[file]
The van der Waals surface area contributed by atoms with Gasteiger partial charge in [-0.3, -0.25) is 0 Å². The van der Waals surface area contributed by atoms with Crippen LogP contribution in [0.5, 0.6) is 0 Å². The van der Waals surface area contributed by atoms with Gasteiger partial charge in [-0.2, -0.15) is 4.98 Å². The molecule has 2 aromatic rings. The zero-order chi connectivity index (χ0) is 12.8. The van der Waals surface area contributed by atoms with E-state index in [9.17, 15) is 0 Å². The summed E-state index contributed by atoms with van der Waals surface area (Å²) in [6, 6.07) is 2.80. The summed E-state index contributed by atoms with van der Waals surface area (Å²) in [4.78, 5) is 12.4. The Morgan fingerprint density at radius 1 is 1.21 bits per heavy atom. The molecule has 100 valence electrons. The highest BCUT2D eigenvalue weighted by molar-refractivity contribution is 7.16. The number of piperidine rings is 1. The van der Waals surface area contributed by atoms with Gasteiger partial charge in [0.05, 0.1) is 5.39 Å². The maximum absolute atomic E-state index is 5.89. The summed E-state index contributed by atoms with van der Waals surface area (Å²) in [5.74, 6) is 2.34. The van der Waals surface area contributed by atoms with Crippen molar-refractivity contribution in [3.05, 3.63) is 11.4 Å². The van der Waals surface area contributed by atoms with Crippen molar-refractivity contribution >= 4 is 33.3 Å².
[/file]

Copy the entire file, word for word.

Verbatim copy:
The van der Waals surface area contributed by atoms with Gasteiger partial charge in [-0.3, -0.25) is 0 Å². The van der Waals surface area contributed by atoms with Crippen LogP contribution in [0.5, 0.6) is 0 Å². The van der Waals surface area contributed by atoms with Gasteiger partial charge in [-0.2, -0.15) is 4.98 Å². The molecule has 2 aromatic rings. The zero-order chi connectivity index (χ0) is 12.8. The van der Waals surface area contributed by atoms with E-state index in [9.17, 15) is 0 Å². The summed E-state index contributed by atoms with van der Waals surface area (Å²) in [6, 6.07) is 2.80. The summed E-state index contributed by atoms with van der Waals surface area (Å²) in [4.78, 5) is 12.4. The Morgan fingerprint density at radius 1 is 1.21 bits per heavy atom. The molecule has 100 valence electrons. The highest BCUT2D eigenvalue weighted by molar-refractivity contribution is 7.16. The number of piperidine rings is 1. The van der Waals surface area contributed by atoms with Gasteiger partial charge in [0.05, 0.1) is 5.39 Å². The maximum absolute atomic E-state index is 5.89. The summed E-state index contributed by atoms with van der Waals surface area (Å²) in [5.74, 6) is 2.34. The van der Waals surface area contributed by atoms with Crippen molar-refractivity contribution in [3.05, 3.63) is 11.4 Å². The van der Waals surface area contributed by atoms with Crippen molar-refractivity contribution >= 4 is 33.3 Å².